India is a good market for Macau, but the agreement we signed with them in the 1990s is very limited. So we would like to liberalize the agreement with the Indian Government and we hope that airlines will be interested in serving cities in India and Macau. In 2004 we liberalized the market with Thailand and in 2006 with Malaysia. The low cost airlines then came in and now we have very frequent services between Macau and Bangkok, Macau and Kuala Lumpur, and Macau and Singapore. These will bring more people into Macau.

How will the bridge between Macau and Hong Kong affect air traffic?

You could say that you would lose the traffic because the bridge is there, but you could also say that it will bring benefits to Macau. You have to look at the structure of our tourist base – last year 28 million visitors came to Macau. Every year it is growing. Out of this 28 million, 12% were international travelers, so our base is very small. We handled 4 million passengers last year, among them 97% were really using Macau International Airport as a destination or they used Macau International Airport to fly out. That amounts to around 3.7 million, but if you divide it by two, it is only 1.5 or 1.6 million visitors. So when you compare this to the number of visitors coming to Macau, this is a very small number.

I think that Macau will become more international, so more and more international visitors will come into Macau. The whole idea of the bridge is to facilitate the flow of people. In my opinion, we will benefit more, and all the airports in the region will benefit. As I said, the population is big enough to support all of these airports, but because of the inconvenience of traveling around the different cities in the regions, that stops people from using the services. But in the future if you take away all of these barriers, with the infrastructure coming in and the ease of visas and border crossing, people will be freer to travel around and all the airports in the region will benefit.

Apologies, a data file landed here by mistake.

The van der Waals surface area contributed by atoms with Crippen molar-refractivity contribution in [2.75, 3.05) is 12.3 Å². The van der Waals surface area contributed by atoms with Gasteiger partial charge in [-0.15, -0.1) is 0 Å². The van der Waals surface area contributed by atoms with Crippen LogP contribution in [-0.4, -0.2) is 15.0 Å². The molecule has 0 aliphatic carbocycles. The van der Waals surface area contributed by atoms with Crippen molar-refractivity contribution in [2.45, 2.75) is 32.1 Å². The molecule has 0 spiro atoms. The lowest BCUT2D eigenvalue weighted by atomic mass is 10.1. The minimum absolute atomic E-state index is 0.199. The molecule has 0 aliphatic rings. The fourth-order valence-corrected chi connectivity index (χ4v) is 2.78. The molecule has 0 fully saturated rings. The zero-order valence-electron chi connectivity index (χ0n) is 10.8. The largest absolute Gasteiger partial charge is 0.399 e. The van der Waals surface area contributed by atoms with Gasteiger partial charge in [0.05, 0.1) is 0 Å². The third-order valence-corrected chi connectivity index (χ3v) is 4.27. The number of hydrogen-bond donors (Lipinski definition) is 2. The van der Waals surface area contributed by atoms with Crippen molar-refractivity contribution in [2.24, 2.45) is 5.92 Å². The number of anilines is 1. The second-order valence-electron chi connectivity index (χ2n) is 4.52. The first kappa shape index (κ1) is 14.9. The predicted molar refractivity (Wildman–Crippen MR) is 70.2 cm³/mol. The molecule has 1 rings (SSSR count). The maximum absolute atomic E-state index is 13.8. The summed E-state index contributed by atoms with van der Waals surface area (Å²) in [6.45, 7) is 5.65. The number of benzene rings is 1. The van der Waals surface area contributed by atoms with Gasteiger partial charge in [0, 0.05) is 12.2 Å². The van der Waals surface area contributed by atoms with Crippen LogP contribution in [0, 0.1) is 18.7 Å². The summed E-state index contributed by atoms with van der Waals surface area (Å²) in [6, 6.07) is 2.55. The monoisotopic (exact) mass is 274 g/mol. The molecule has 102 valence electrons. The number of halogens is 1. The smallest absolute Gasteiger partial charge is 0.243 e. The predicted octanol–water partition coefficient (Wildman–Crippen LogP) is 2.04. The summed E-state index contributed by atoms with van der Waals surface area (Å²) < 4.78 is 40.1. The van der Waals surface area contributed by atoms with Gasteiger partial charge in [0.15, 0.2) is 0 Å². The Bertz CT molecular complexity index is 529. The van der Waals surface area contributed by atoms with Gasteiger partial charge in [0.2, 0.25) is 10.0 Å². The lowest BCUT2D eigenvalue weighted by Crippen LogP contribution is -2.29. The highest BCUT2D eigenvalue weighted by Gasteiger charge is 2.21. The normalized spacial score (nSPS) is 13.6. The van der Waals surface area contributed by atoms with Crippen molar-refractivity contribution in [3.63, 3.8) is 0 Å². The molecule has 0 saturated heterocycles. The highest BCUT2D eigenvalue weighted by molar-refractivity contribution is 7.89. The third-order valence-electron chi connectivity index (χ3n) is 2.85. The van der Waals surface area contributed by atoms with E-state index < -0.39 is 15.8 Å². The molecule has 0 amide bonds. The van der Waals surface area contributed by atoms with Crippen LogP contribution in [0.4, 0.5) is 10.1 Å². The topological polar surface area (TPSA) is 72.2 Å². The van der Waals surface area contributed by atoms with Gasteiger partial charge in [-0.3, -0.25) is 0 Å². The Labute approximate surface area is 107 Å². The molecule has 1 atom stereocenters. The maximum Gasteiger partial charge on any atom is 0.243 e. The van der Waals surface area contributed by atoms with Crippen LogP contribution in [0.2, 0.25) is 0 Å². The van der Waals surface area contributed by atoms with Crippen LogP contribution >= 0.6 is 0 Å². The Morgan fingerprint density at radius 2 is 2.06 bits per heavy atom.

How are you working with the Air Traffic Management Planning and Implementation Group in the region?

We formed this group in 1994, I think because Macau and Hong Kong needed a new airport and airspace management was an issue. That is why we came together and we talked and negotiated. I remember in the first couple of years it was very difficult, just like three countries sitting down there and negotiating. At that time, the military was participating. Our airport was inaugurated in 1995 and I think the Hong Kong Airport came in 1998. We knew that we needed to do something for the future because the airspace management needed to improve to cope with the growth. So we formed a technical group in 2004 to look at this specific issue. We came up with some ideas and solutions in 2006 if I’m not wrong.